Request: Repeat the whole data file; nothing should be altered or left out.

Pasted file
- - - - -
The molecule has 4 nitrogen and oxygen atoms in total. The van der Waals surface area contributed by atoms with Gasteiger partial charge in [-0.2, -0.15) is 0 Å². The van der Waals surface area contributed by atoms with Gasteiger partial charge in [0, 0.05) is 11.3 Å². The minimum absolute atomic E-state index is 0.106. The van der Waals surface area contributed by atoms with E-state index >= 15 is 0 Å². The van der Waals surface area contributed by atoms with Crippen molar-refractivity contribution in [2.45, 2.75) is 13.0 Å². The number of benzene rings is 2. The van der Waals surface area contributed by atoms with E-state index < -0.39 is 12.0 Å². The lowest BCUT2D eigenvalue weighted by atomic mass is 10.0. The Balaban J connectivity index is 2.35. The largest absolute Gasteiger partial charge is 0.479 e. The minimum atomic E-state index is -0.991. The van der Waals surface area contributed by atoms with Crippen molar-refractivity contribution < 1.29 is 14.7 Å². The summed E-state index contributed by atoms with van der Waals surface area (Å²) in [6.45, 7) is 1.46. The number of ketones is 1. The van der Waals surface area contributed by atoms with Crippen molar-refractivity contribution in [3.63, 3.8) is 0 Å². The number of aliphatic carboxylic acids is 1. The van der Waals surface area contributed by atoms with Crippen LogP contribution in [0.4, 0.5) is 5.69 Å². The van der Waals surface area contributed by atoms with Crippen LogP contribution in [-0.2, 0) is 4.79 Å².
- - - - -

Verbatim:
The molecule has 4 nitrogen and oxygen atoms in total. The van der Waals surface area contributed by atoms with Gasteiger partial charge in [-0.2, -0.15) is 0 Å². The van der Waals surface area contributed by atoms with Gasteiger partial charge in [0, 0.05) is 11.3 Å². The minimum absolute atomic E-state index is 0.106. The van der Waals surface area contributed by atoms with E-state index >= 15 is 0 Å². The van der Waals surface area contributed by atoms with Crippen molar-refractivity contribution in [2.45, 2.75) is 13.0 Å². The number of benzene rings is 2. The van der Waals surface area contributed by atoms with E-state index < -0.39 is 12.0 Å². The lowest BCUT2D eigenvalue weighted by atomic mass is 10.0. The Balaban J connectivity index is 2.35. The largest absolute Gasteiger partial charge is 0.479 e. The minimum atomic E-state index is -0.991. The van der Waals surface area contributed by atoms with Crippen molar-refractivity contribution < 1.29 is 14.7 Å². The summed E-state index contributed by atoms with van der Waals surface area (Å²) in [6.45, 7) is 1.46. The number of ketones is 1. The van der Waals surface area contributed by atoms with Crippen molar-refractivity contribution in [3.63, 3.8) is 0 Å². The number of aliphatic carboxylic acids is 1. The van der Waals surface area contributed by atoms with Crippen LogP contribution in [0.4, 0.5) is 5.69 Å². The van der Waals surface area contributed by atoms with Crippen LogP contribution in [-0.2, 0) is 4.79 Å².